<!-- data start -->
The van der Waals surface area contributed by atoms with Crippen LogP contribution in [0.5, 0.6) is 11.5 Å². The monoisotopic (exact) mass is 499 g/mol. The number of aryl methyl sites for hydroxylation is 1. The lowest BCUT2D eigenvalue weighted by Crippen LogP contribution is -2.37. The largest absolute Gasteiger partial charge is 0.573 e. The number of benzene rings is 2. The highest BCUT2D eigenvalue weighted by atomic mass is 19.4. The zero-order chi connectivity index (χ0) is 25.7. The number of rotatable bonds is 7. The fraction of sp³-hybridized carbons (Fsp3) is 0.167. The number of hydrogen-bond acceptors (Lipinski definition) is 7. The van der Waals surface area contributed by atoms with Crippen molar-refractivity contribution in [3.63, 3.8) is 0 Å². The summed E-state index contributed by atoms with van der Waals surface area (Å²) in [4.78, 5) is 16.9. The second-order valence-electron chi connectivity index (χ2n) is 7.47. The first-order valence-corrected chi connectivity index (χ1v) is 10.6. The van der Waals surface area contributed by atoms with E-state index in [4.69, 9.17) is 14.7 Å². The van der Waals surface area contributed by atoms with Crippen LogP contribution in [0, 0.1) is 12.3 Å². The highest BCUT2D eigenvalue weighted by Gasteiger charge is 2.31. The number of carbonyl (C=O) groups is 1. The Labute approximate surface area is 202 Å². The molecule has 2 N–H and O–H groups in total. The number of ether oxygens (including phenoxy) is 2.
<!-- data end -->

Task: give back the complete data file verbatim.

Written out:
The van der Waals surface area contributed by atoms with Crippen LogP contribution in [0.5, 0.6) is 11.5 Å². The monoisotopic (exact) mass is 499 g/mol. The number of aryl methyl sites for hydroxylation is 1. The lowest BCUT2D eigenvalue weighted by Crippen LogP contribution is -2.37. The largest absolute Gasteiger partial charge is 0.573 e. The number of benzene rings is 2. The highest BCUT2D eigenvalue weighted by atomic mass is 19.4. The zero-order chi connectivity index (χ0) is 25.7. The number of rotatable bonds is 7. The fraction of sp³-hybridized carbons (Fsp3) is 0.167. The number of hydrogen-bond acceptors (Lipinski definition) is 7. The van der Waals surface area contributed by atoms with Crippen molar-refractivity contribution in [3.63, 3.8) is 0 Å². The summed E-state index contributed by atoms with van der Waals surface area (Å²) in [4.78, 5) is 16.9. The second-order valence-electron chi connectivity index (χ2n) is 7.47. The first-order valence-corrected chi connectivity index (χ1v) is 10.6. The van der Waals surface area contributed by atoms with E-state index in [4.69, 9.17) is 14.7 Å². The van der Waals surface area contributed by atoms with Crippen LogP contribution in [0, 0.1) is 12.3 Å². The highest BCUT2D eigenvalue weighted by Gasteiger charge is 2.31. The number of carbonyl (C=O) groups is 1. The Labute approximate surface area is 202 Å². The molecule has 2 N–H and O–H groups in total. The number of ether oxygens (including phenoxy) is 2.